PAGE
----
Long before “locavore” was a word, before the Food Network made cooking a spectator sport, before Chez Panisse and California cuisine, before even Julia Child and James Beard—a good century or two before what we now think of as the seminal moments on our culinary timeline—there was New Orleans.
It’s true that rich and diverse food cultures could be found from sea to shining sea, but New Orleans food was the haute cuisine of America. Jambalaya, brimming with andouille sausage; shrimp gumbo, thick with okra or file; crawfish étouffée, creamy, savory and utterly delicious; less fancy but no less satisfying muffaletta and po’boy sandwiches; oysters so rich (and green) they were named for Rockefeller; sweet, delectable pralines; boozy, buttery, flaming bananas Foster—these are but a few of the reasons that New Orleans was long the culinary destination of the nation.
Today, food has become our national obsession, and a visit to NOLA is just one of a multitude of boxes to be checked on a foodie bucket list. Really, though, New Orleans should still be near the top of that list. As Michael Murphy reports in Eat Dat: New Orleans: A Guide to the Unique Food Culture of the Crescent City (Countryman Press), the Big Easy is still—even after the devastation wrought by Hurricane Katrina in 2005—one of the most vibrant food towns in the United States…or anywhere, for that matter.
Murphy, a former publisher of William Morrow who moved to New Orleans in 2009, has written a guidebook to more than 250 of the city’s eateries. Yet, while it’s organized like a traditional guidebook, with chapters on the city’s neighborhoods and their notable restaurants, it reads like a cross between a work of culinary anthropology and the foodie-gossip column of your dreams.
Murphy recounts the history of various New Orleans culinary institutions and tells about the people behind them, both past and present. He sides with New Orleans culinary historian Lolis Eric Elie, who recalibrates the French contribution to the city’s Creole foodways and says that its African citizens should get as much, if not more, credit for its most famous dishes. Murphy chronicles the long-lived feud that fractured the Brennan family, renowned for such restaurants as Brennan’s and Commander’s Palace. Noted chefs Emeril Lagasse, Paul Prudhomme, the late Jamie Shannon, and Susan Spicer appear on the book’s pages, as do local legends Leah Chase and Willie Mae Seaton.
Murphy tallies the food community’s losses to Katrina—and its inspiring recoveries. And he tells of the city’s grudge against GQ magazine’s restaurant critic, Alan Richman, who visited the city a year into its recovery and gave its foodways a thorough dissing. (He compared it to Tijuana and wondered if, among other things, it was worth rebuilding. Naturally, the citizens of the Big Easy reacted with outrage.)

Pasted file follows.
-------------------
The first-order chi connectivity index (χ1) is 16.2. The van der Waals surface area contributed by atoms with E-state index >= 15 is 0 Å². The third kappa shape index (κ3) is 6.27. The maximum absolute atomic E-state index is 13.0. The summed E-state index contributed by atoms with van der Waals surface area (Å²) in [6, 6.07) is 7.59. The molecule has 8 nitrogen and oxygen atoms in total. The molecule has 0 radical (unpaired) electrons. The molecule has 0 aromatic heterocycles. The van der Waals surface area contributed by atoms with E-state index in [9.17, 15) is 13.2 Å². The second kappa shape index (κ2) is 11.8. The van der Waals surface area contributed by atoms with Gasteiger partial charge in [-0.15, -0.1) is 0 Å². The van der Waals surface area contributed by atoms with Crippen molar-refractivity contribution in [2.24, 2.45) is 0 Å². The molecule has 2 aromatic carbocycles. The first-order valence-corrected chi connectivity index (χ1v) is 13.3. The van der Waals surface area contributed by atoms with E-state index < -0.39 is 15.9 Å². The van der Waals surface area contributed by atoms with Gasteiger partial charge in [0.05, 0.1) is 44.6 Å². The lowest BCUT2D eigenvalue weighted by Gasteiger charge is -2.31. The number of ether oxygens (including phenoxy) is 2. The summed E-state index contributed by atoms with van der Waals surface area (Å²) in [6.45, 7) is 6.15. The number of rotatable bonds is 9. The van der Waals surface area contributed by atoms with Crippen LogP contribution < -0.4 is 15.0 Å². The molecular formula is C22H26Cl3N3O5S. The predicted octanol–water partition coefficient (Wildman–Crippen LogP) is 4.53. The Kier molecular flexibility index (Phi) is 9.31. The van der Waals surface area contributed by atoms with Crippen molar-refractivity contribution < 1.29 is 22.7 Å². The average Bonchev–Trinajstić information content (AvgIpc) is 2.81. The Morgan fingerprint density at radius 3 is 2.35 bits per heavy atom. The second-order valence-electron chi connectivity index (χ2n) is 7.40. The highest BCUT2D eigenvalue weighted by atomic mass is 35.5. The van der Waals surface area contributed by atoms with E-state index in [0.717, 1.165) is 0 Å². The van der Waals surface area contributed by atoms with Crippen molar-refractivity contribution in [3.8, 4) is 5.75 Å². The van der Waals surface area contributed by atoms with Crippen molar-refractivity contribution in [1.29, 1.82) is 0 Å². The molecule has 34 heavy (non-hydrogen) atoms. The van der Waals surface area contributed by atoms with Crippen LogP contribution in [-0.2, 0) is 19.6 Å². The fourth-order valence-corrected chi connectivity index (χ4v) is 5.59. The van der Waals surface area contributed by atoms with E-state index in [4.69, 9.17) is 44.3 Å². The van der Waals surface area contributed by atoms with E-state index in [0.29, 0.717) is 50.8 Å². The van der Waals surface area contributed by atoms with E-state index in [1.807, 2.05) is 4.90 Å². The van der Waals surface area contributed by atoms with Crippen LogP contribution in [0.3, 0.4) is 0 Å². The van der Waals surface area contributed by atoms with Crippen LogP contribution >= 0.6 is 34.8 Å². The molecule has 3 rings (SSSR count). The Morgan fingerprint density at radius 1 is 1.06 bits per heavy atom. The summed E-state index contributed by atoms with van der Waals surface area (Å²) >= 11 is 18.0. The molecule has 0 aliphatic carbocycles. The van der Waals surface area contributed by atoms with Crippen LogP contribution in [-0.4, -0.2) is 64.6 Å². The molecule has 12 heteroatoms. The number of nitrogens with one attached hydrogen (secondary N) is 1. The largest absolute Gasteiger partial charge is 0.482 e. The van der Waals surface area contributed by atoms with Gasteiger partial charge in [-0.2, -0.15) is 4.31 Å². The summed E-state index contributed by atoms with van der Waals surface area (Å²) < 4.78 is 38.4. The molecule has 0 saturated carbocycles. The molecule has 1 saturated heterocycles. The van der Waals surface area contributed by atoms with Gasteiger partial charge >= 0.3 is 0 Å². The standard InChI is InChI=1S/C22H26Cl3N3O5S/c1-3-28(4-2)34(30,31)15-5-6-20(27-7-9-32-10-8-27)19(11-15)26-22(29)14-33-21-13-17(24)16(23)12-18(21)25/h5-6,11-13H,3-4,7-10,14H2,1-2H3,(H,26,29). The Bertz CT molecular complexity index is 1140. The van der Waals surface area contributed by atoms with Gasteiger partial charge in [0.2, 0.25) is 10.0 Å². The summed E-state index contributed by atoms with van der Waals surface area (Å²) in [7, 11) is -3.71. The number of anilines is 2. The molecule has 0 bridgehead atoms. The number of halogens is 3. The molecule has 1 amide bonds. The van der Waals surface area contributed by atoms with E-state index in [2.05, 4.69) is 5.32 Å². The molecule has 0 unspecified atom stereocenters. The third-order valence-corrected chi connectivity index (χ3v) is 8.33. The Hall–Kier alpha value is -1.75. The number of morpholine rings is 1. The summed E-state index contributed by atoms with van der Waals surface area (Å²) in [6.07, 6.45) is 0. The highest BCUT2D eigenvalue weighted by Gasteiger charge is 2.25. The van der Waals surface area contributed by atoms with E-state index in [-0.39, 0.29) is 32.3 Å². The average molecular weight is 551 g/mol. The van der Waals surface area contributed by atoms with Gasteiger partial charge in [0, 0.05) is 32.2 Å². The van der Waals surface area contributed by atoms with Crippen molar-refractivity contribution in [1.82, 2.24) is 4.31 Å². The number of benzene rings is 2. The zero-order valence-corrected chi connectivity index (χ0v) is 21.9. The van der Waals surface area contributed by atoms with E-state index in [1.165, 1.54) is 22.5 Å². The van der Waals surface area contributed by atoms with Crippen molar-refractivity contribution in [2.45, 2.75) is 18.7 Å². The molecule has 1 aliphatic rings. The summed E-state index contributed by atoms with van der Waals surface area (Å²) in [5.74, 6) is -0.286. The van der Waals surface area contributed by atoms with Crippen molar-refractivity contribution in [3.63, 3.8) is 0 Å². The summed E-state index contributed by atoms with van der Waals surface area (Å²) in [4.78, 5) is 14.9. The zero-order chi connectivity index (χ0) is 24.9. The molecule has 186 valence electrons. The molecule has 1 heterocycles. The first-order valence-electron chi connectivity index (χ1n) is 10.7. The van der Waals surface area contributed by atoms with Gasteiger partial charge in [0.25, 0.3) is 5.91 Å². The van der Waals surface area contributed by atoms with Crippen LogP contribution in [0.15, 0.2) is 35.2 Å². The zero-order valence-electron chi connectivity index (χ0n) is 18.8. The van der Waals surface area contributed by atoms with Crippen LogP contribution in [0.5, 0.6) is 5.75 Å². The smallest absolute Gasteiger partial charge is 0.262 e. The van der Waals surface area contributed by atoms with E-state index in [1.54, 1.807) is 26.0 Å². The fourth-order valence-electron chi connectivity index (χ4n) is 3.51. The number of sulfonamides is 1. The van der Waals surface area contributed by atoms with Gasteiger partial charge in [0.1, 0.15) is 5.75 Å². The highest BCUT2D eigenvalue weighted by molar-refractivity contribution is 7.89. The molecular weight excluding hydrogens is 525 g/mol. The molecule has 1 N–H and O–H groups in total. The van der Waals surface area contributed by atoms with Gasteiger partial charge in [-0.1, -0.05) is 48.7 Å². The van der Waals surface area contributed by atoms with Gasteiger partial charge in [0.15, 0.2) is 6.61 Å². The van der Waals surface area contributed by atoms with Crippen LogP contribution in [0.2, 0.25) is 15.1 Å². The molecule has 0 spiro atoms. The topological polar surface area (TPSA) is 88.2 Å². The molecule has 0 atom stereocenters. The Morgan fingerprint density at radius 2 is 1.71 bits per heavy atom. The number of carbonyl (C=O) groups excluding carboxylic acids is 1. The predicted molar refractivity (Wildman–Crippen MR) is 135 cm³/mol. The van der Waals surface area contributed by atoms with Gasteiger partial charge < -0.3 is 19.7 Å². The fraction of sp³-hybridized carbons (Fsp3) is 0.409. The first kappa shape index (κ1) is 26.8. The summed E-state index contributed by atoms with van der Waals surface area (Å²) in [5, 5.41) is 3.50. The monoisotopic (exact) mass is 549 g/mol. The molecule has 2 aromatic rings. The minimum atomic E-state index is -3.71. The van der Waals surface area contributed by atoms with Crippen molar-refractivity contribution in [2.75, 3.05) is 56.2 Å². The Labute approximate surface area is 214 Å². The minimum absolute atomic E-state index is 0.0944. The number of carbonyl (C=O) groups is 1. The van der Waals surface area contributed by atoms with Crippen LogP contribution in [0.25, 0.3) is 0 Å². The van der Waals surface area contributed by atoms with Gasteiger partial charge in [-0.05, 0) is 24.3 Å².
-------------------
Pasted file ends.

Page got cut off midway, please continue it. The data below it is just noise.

Murphy himself is New Orleans booster, but a clear-eyed critic of both his adopted city and its restaurants. And a darned amusing one. Of the famed Cafe du Monde and its menu of beignets and chicory coffee, he marvels,” In a city loaded with must do restaurants, bars, music clubs, historical buildings, and horse-drawn or airboat-propelled tourist rides, somehow sitting under a green-and-white awning at a too-small, unclean table, served by waiters who seem more suited to wordlessly taking your ticket at the Superdome, eating a small square hunk of deep-fried dough smothered with powdered sugar has become the #1 must do experience in New Orleans.” (Of course I laughed out loud at this, but I am one who thinks it’s fine for tourists to do touristy things. I have a golden memory of my breakfast at Cafe du Monde some years ago. The sun was blazing so brightly that the air around us seemed to shimmer; the beignets were moments out of the fryer, tender-crisp and sweet; and a jazz trumpeter of modest talents was serenading us with all his heart and soul from the street. It was hardly the best food of my visit, but all together, the morning was just about perfect.)
If you are headed for New Orleans, Murphy’s guidebook has several useful features. An appendix offers best-of lists in 25 categories, selected not by Murphy, but by a panel of local food commentators that he convened for the book. And he concludes each restaurant entry with a pithy “Reason to Go” and “What to Get.” Just one example: Willie Mae’s Scotch House, a modest but well-loved eatery (it received a James Beard Foundation “America’s Classic” award a few months before being destroyed by Katrina, and was rebuilt by volunteers with donations from around the country) gets this summation: “Reason to Go: A fried chicken Holy Shrine. What to Get: In line early (before the 11:00 a.m. opening). The place only seats 28 people.”
You’ll wish he could sit in one of those seats next to you. With his deep knowledge of New Orleans and irreverent wit, Murphy makes a delightful travel companion. You will read this book with pleasure, whether you are actually traveling to New Orleans or just dreaming of that perfect beignet while curled up in your armchair at home.